Recent public discussion about women and science has brought renewed attention to long-standing issues concerning the representation of women in the faculty ranks at Harvard and in other top research universities. In response, Harvard President Lawrence H. Summers has announced the establishment of two University-wide task forces to develop concrete proposals to reduce barriers to the advancement of women faculty at Harvard and in academic careers more broadly.
“I have long been aware of the many challenges women face in pursuing academic careers, but in the past several weeks the nature and extent of these challenges have been made particularly vivid to me,” said President Summers. “It is time for Harvard to step up and affirm in strong and concrete terms its commitment to the advancement and support of women pursuing academic careers. With that in mind, I have asked Drew Faust, Dean of the Radcliffe Institute for Advanced Study and Lincoln Professor of History in the Faculty of Arts and Sciences, to join with me and Provost Steven Hyman in taking the lead on these efforts.”
Harvard is establishing two University-wide task forces to address different dimensions of the problem.
- The Task Force on Women Faculty will be charged with making recommendations for a series of specific institutional measures – including the creation of a new, senior position at the center of the University – to strengthen the recruitment, support, and advancement of outstanding women faculty in the University.
- The Task Force on Women in Science and Engineering will analyze and make recommendations concerning effective ways to build and sustain the “pipeline” of women pursuing academic careers in science, from undergraduate studies to graduate and postdoctoral work to advancement through faculty ranks.
The task forces will coordinate their work closely with respect to faculty issues, with the second task force paying particular attention to the distinctive challenges faced by women faculty in science and engineering fields. For both task forces, the examination of issues relating to women faculty will include attention to the particular challenges and barriers faced by minority women pursuing academic careers.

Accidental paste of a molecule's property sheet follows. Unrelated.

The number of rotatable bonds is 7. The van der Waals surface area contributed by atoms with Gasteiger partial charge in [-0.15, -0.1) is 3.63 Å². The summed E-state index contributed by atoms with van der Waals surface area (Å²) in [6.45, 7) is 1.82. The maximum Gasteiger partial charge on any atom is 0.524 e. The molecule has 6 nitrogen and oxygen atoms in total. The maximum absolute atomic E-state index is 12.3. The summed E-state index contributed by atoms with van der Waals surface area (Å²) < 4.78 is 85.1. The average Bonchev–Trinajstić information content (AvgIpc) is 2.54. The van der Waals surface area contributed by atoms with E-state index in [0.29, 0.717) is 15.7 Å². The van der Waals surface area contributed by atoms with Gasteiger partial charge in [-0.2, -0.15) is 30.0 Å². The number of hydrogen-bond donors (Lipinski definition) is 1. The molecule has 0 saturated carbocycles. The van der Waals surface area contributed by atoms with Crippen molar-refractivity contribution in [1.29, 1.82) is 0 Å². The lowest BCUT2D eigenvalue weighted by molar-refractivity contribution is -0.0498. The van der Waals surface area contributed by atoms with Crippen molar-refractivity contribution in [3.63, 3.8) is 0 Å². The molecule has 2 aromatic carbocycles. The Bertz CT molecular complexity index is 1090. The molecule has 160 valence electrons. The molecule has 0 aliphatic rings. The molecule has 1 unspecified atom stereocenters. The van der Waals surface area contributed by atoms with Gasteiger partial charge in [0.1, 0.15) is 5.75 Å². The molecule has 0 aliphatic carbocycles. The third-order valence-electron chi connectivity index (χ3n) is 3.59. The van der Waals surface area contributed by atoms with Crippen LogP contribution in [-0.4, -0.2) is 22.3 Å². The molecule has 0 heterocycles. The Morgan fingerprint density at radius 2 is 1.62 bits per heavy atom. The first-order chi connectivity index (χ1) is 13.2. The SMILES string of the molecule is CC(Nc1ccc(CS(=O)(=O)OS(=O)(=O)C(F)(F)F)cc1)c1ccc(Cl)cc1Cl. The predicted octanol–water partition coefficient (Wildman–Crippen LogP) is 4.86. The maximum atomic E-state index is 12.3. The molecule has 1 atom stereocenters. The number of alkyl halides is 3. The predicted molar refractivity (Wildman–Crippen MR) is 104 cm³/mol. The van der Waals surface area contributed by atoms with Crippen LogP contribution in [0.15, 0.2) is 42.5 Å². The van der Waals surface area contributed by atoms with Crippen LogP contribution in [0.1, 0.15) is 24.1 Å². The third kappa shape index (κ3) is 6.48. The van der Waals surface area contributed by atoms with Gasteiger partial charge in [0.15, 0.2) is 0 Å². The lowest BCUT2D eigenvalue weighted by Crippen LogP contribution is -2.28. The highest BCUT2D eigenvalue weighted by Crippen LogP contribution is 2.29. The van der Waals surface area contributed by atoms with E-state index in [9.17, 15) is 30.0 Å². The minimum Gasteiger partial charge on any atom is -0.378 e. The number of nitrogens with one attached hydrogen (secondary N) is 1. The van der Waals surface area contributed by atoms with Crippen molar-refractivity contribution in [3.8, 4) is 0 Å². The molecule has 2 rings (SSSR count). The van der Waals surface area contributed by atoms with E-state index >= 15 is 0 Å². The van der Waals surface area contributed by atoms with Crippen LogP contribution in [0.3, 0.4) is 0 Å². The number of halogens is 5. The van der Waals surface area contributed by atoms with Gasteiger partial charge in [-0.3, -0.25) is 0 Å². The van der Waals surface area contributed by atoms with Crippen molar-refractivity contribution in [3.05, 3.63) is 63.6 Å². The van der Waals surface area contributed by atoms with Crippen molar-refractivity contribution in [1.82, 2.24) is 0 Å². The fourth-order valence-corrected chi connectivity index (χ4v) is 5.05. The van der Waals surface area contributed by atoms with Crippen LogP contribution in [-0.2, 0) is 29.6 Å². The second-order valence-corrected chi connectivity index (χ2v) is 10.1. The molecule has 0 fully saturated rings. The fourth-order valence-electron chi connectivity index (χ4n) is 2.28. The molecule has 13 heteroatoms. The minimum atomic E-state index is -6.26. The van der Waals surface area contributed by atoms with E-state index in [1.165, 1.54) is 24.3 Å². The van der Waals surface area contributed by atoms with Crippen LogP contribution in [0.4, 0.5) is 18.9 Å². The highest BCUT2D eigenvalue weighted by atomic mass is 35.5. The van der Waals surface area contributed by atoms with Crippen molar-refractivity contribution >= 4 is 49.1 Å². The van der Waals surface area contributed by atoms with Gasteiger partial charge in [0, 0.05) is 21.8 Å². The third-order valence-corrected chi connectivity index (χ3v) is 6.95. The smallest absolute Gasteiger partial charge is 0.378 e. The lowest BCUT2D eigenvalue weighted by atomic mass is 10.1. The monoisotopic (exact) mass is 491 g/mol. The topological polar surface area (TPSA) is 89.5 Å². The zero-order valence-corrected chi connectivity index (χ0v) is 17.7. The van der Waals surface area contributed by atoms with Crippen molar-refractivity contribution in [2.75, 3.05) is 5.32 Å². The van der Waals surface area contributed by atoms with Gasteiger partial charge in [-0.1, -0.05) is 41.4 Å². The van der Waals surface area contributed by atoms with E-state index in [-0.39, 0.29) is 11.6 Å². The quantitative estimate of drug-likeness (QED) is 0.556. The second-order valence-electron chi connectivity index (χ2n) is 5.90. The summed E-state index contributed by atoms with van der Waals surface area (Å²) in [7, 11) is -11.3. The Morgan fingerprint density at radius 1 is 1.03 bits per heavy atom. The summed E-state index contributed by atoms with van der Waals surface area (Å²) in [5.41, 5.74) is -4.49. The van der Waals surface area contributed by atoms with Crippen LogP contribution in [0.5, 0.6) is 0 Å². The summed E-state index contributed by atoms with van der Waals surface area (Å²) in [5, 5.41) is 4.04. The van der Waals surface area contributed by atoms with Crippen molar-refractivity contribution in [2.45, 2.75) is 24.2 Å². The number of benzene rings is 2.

“This is a moment of great opportunity for Harvard,” said Radcliffe Dean Drew Faust. “These task forces will focus on action. They will propose specific measures that can make a significant difference for women at the University. Harvard seeks to lead in every academic and professional field. Our new initiatives are dedicated to making Harvard a leader in advancing the careers of women faculty by offering strong support for their talents and aspirations and eliminating barriers to women’s fullest achievement.”
The task forces will include junior and senior faculty members from across the University and will be asked to complete their work within this academic year. While careful analysis and thoughtful deliberation will be required to ensure that the University adopts approaches that are effective and durable, it is hoped that the task forces will complete their work by the end of the 2004-05 academic year, and that their recommendations may be considered for implementation in time for the beginning of the 2005-06 academic year, or sooner if practicable.
The Task Forces will begin meeting next week and will reach out in a variety of ways to students, faculty, and staff to make sure that their work is informed by the experience and expertise of the wider University community. They will also consider the many prior studies of issues relating to women in academic careers and fields conducted at Harvard and other universities. The task forces welcome communications at firstname.lastname@example.org (Task Force on Women Faculty) and email@example.com (Task Force on Women in Science and Engineering).
The task forces are expected to complete their work by May 1, 2005, so that recommended measures may be implemented by the beginning of the next academic year. In addition, recommendations will be considered, as appropriate, for immediate implementation as they emerge throughout the spring.